They had their heyday during the war to black out doors and windows in order to hide residential areas from German bombers.
But now heavy curtains are popular again to help with another crisis – as people struggle with heating bills.
Stores report a surge in sales of hanging door curtains, often for open-plan homes where front doors lead directly into sitting rooms.
Demand at John Lewis is up 50 per cent in the past six months, Argos is selling more thermal door curtains, and Dunelm has extended its range.
Rebecca Hunt, a John Lewis buyer, said: ‘Door curtains are back in fashion. Some use them to prevent draughts and save on heating bills, while others are drawn to the aesthetics.’
Costing as little as £30 (and requiring a pole), favourites are made of thick, colourful materials, interlined linens, wools, brocade, bold abstract prints and large-scale florals to match room decor.
Demand at John Lewis is up 50 per cent in the past six months, Argos is selling more thermal door curtains, and Dunelm has extended its range (stock photo)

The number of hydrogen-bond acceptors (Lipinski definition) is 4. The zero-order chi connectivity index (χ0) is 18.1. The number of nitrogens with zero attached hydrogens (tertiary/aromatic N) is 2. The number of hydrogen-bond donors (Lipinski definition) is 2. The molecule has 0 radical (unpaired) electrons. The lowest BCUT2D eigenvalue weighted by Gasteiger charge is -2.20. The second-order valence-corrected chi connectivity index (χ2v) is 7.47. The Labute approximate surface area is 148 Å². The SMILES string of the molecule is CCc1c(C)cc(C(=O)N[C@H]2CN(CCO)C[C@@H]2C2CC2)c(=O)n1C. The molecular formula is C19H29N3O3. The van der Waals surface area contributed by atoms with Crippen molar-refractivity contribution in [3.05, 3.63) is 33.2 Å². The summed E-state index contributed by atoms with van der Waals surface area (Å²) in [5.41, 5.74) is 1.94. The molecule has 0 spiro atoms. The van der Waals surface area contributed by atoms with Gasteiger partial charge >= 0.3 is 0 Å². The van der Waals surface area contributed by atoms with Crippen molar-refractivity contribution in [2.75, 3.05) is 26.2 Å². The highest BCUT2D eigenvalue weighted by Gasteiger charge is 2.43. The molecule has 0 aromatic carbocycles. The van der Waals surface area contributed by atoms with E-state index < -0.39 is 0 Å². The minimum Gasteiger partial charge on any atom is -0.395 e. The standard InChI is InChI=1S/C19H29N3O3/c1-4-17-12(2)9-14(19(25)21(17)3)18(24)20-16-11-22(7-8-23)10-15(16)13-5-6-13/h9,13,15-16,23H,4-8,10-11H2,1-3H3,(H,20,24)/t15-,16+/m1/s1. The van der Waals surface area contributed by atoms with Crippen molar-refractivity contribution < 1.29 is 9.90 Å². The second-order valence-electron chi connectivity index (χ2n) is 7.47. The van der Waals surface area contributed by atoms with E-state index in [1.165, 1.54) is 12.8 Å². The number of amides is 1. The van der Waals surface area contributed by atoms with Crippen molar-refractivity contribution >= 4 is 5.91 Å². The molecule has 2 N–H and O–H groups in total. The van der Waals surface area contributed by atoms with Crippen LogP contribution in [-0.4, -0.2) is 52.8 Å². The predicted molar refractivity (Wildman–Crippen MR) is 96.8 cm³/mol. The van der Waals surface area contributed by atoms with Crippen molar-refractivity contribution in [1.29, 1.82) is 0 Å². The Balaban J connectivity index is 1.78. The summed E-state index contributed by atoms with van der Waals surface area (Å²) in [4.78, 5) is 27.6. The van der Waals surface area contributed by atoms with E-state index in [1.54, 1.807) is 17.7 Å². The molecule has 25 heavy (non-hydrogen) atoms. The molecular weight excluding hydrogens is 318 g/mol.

Interior designer Emily Harrop-Griffiths said: ‘There is a big influence of maximalism in interiors now, and adding details like door curtains has become desirable.’
One convert who has put up a door curtain at his Oxfordshire cottage says: ‘Previously, it took three hours to make our rooms warm downstairs but now it’s just an hour. Door curtains definitely work.’
There is also a comeback, too, for ‘cafe curtains’ – half-length sheer drapes. They were favoured in the 1950s to keep out dust and protect furniture from direct sunlight.
Often derided as ‘shields’ for the nosy who could keep an eye on neighbours without being seen, they are now frequently bought to protect valuables from the peering eyes of burglars.